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Optimising Social Housing - Summary of Changes 


The Housing Act (1996) requires all housing authorities to have a scheme for determining priorities and procedures in allocating social housing. The Council's existing Allocations Policy was last reviewed in 2014 and does not include legislative changes such as the Homelessness Reduction Act (2017) or the Right to Move (2015) statutory guidance.

In addition, changes to the service have followed the 2015 Vanguard intervention which are not reflected in the current policy. The following outlines all the changes made in the new Allocations Policy.


The new policy now includes the following legislation and statutory guidance:

The Allocation of Housing (Qualification Criteria for Right to Move) (England) Regulations 2015

Statutory guidance on social housing allocations for local authorities in England: Improving Access to Social Housing for Victims of Domestic Abuse in Refuges or Other Types of Temporary Accommodation (November 2018)

It also includes the Government's proposals (not yet legislation) for assigning a priority to divorced or separated spouses of those serving in the Armed Forces.

Allocation of Properties

The outcome of the Vanguard intervention identified new ways of working, one was the 'Housing Options Method'. This method is an information and advice process to prevent homelessness before it occurs through understanding the customer's personal circumstances and helping them explore all housing options.

The existing policy does not allow for Officers to fully understand the customer's needs and simply requests that an application form is completed. The new policy allows for flexibility in that a drop-in service is available where customers can come and speak to an Officer and are guided through the process.

Should customers be eligible for housing, the new policy uses the 'Best Match Method' to allocate accommodation. This method is where accommodation is allocated to the most suitable applicant in the highest band working down through the housing waiting list. This is different to the existing policy in that customers use 'choice-based letting' to 'bid' for properties, often resulting in a misunderstanding of the suitability of the property.

Priority Bandings

The existing policy bands are 'urgent, high, medium and low'. It was identified that some customers felt that being put in the 'low' band made them feel like they would not ever be housed and were considered to be an insignificant priority. This often leads to waste work which in few cases changed the outcome. Therefore, the new policy has renamed the bands by simply lettering them A – D. the 'A' band replaces 'urgent' through to 'D' band replacing 'low'.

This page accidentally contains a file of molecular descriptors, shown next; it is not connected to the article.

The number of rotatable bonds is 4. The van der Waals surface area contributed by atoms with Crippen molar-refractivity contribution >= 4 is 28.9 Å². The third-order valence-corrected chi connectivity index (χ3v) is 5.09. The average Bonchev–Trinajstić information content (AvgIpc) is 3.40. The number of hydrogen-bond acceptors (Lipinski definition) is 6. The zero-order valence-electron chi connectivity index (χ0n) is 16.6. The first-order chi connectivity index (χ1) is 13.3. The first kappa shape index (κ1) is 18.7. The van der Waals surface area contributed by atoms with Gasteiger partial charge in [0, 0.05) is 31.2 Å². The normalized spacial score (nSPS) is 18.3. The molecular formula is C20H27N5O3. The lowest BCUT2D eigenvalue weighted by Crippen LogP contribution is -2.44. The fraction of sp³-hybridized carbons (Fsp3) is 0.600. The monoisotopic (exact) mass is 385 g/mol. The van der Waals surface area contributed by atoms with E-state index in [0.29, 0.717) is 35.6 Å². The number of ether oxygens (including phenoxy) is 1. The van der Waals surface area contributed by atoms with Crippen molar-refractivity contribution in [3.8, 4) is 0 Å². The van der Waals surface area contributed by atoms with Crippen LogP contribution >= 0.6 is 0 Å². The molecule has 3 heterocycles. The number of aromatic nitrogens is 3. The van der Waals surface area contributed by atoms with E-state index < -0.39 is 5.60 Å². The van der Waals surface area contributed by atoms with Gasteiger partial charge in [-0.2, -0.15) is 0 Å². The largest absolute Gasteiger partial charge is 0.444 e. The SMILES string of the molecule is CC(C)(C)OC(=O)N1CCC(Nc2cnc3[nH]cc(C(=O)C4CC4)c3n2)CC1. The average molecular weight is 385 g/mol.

Other Changes   

Some other, less weighty changes have been made to the policy to give Officers more support and guidance to in turn help customers make an informed housing choice:

  1. The medical priorities have been amended to include sensory and mental health conditions and reworded so the unintentional inference that alternative housing would 'heal' them is removed.
  2. Where previously an income threshold devised in line with Local Housing Allowance was used, the new policy has removed a threshold altogether. By utilising the housing options method to understand the customer's circumstances, Officers can use incoming payments and outgoing expenses to guide customers in making an informed housing choice. If the customer pays child support or debt instalments it can affect their ability to afford accommodation, regardless of their income.
  3. To ensure sheltered accommodation is being allocated appropriately, clearer qualification criteria has been added. The existing policy only states that applicants 'must have a need for the level of support linked with the scheme they apply for'. This criterion is difficult to quantify and open to abuse. The new policy states that customers would benefit from the sheltered accommodation offered, that their current home is not suitable for their needs and that they have insignificant financial resources to meet their housing needs in the private market.
  4. The priority bandings now include the changes in legislation. Two priorities have also been removed; 'a person or household living in any moveable structure with or without formal tenancy arrangements' and 'a tenant living in the borough with dependent children living above the ground floor'. The reason for these to be removed is that the former criteria has a very low demand and can be administered within other priorities. The latter is that unless other priorities are evident and due to the limited accommodation available, households are unlikely to be rehoused with a garden. In addition, many customers do not express a wish for a garden as a priority, instead understand through discussions with Officers what housing options are available.
  5. In order to ensure customers are able to fully understand the process, a summary document has been devised in the style of FAQs. Officers will be able to use this as a daily reference guide with the full, policy document when more detail is required.

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